British Chancellor George Osborne has branded a controversial poster unveiled by Ukip leader Nigel Farage as "vile", comparing it to extremist literature produced in the 1930s.
Speaking on ITV1's Peston on Sunday, Mr Osborne said that the poster was the latest in a series of efforts by Mr Farage to "whip up division", also including "baseless" claims that millions of migrants were likely to arrive from Turkey.
The poster, showing a stream of non-white migrants walking through the countryside under the slogan “Breaking Point” has been reported to police for alleged racism, and some on social media have compared it to images from the Nazi era.
But Mr Farage has dismissed suggestions that the poster was racist, insisting it was an “accurate, undoctored” picture of the consequences of German Chancellor Angela Merkel’s announcement that she was opening the doors to refugees from the Syrian war.
Mr Farage rejected claims that he was stoking up hatred, complaining that he was the one who was being targeted. “I think I have been a politician who has been a victim of it,” he said. “When you challenge the establishment in this country, they come after you, they call you all sorts of things.”
The Chancellor said: “There are perfectly legitimate concerns about migration, concerns that are felt in every Western democracy in the world.
“But I think there is a difference between addressing those concerns in a reasonable way and whipping up concerns, whipping up division, making baseless assertions that millions of people are going to come into the country in the next couple of years from Turkey, saying that dead bodies are going to wash up on the beaches of Kent, or indeed putting up that disgusting and vile poster that Nigel Farage did, which had echoes of literature used in the 1930s.
“That is what we should say ‘No’ to. This referendum vote is a vote on the kind of Britain we want.
"Do we want a prosperous outward-looking Britain that's leading in Europe or do we want a meaner, narrower Britain that is poorer in all senses of the word?"
Justice Secretary Michael Gove, one of the leaders of the official Vote Leave campaign, also distanced himself from the poster.
“When I saw that poster I shuddered. I thought it was the wrong thing to do,” he told BBC1’s The Andrew Marr Show. “I am pro-migration but I believe that the way in which we secure public support for the continued benefits that migration brings and the way in which we secure public support for helping refugees in need is if people feel they can control the numbers overall coming here.”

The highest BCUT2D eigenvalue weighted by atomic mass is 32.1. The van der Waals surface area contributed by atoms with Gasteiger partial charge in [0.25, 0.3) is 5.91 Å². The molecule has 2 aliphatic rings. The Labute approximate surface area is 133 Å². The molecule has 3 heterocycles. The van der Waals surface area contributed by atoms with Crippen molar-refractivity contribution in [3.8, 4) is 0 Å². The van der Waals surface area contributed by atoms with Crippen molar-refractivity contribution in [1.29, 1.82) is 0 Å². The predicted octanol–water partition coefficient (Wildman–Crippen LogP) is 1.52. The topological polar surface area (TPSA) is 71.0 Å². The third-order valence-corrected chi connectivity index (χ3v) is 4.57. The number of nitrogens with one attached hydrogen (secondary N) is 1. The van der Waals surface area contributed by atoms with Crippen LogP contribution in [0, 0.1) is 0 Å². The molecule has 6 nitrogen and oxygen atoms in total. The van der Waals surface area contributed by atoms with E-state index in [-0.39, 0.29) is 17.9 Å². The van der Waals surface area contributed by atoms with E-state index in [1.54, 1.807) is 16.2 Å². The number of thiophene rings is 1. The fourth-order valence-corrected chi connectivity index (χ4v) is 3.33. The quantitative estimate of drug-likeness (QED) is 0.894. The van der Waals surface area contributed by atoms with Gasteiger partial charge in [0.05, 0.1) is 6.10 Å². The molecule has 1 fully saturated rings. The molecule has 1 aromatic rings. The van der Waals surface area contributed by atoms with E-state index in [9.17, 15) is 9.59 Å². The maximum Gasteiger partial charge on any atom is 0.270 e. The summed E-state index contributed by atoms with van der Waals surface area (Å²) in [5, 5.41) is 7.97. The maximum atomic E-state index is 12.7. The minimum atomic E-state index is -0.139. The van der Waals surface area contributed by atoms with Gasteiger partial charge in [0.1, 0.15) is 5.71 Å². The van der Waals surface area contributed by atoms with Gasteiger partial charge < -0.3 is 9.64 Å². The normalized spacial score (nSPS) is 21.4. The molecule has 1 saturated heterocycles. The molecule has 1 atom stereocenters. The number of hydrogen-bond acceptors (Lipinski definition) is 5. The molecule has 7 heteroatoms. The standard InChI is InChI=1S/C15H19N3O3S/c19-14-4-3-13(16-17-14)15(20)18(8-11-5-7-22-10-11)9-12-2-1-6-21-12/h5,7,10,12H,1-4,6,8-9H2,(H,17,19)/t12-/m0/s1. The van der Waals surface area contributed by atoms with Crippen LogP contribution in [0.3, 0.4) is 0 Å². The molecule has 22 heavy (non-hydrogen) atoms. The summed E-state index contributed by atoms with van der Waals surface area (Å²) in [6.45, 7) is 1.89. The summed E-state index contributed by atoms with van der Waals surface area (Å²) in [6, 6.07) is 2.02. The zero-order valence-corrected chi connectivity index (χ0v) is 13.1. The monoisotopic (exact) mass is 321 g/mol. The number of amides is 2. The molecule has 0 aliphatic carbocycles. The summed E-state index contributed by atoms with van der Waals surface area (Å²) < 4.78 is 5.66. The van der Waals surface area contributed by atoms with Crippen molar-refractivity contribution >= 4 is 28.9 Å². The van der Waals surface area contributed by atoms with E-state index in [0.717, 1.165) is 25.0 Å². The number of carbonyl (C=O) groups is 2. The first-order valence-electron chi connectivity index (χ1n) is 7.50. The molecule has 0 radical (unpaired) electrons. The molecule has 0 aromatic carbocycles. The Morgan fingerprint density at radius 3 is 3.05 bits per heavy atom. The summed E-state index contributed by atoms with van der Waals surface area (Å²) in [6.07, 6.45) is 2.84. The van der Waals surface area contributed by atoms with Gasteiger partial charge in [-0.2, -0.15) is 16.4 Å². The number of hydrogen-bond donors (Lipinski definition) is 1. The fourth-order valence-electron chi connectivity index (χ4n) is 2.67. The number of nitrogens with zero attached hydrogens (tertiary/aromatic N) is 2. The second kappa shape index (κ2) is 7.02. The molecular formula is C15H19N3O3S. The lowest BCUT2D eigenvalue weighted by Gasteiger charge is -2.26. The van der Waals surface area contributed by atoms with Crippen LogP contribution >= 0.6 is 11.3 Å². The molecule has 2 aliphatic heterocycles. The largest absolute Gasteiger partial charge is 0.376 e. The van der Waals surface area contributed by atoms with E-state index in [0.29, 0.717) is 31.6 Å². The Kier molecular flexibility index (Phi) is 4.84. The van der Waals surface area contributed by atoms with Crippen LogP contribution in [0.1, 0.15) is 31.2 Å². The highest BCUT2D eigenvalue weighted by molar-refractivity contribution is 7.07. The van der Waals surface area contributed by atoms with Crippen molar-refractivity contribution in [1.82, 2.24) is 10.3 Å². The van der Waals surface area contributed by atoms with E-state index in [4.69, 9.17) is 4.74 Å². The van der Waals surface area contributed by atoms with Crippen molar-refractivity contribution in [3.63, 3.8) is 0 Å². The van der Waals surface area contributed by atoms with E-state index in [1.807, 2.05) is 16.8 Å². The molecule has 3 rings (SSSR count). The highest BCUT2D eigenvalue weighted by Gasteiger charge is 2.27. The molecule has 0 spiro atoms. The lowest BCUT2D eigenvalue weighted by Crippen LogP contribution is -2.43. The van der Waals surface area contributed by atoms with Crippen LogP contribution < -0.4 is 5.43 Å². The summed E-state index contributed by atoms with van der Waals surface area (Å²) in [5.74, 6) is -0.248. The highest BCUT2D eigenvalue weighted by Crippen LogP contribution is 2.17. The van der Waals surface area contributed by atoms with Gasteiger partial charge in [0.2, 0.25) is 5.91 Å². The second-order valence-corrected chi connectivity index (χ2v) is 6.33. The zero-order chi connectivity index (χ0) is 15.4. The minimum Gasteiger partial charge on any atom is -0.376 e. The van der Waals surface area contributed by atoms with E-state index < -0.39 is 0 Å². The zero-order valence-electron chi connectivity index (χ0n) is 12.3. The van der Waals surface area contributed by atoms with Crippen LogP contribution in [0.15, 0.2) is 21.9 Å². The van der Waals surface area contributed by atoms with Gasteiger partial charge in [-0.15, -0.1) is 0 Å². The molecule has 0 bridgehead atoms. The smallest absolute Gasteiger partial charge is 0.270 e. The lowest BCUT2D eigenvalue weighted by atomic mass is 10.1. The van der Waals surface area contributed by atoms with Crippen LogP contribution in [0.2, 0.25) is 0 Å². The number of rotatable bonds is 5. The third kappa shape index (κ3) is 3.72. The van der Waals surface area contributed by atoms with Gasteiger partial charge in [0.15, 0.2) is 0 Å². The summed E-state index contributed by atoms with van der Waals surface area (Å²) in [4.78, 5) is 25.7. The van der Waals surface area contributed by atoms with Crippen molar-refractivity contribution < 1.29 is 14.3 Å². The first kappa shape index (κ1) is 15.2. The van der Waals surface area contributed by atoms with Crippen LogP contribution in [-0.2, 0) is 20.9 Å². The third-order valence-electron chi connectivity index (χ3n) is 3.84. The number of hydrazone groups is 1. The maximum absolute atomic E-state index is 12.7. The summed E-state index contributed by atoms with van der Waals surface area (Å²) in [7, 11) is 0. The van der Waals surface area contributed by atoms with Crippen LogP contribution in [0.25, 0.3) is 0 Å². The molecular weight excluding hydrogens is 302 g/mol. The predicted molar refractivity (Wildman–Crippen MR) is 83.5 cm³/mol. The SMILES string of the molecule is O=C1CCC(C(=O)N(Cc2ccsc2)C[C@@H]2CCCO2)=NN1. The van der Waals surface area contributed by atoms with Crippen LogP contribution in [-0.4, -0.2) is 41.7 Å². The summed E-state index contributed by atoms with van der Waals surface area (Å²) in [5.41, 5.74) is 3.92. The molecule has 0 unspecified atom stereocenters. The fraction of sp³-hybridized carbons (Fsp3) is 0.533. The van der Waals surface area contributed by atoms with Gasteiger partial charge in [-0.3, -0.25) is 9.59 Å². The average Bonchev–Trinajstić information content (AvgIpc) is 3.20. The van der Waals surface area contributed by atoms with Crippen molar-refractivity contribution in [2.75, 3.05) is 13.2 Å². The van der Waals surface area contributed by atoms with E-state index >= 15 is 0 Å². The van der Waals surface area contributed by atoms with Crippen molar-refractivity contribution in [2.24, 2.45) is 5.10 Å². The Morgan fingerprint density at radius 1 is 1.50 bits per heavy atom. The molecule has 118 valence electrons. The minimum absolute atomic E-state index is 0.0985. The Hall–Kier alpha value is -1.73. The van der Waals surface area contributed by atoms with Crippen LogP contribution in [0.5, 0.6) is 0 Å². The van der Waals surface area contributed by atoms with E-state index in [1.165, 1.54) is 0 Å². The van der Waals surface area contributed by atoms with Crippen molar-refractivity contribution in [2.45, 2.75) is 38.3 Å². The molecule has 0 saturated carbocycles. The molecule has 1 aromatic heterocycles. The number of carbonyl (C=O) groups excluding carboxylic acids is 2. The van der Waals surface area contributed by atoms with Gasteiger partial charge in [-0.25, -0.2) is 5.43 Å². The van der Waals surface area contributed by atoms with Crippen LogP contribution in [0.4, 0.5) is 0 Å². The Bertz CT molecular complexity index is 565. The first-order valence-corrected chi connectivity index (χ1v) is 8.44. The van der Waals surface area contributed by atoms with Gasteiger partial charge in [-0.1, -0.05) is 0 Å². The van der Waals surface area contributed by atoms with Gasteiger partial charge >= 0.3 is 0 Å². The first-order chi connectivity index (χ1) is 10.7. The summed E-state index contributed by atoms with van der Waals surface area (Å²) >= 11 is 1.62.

However, he defended a warning by Vote Leave that there could be an additional one million immigrants from Turkey within eight years if Britain remains in the EU, even though the Government has insisted it will be many years before Turkey will be able to join.
"The rate and speed at which Turkey will join will depend on a variety of political factors but it is the case that during the course of this year that the European Union have made it clear that they want to accelerate that process," he said. "I think that when Turkey is becoming less democratic that is not the right thing to do."
Vile and racist
Scotland's First Minister Nicola Sturgeon called for the poster to be withdrawn, describing it as "vile and racist".
Speaking on the Murnaghan programme on Sky News, she said: “In these last few days I hope we can have a debate that doesn’t focus on immigration.
“Yes, people’s concerns about immigration need to be addressed, but let’s also make the positive case for a world and a Europe where we all have the freedom of travel and the positive case for immigration and the benefits that brings to our economy.
“On that point, the poster that Nigel Farage unveiled last week was vile and racist...and I hope he does agree today to withdraw that poster, because that kind of sentiment has no place in a civilised debate.”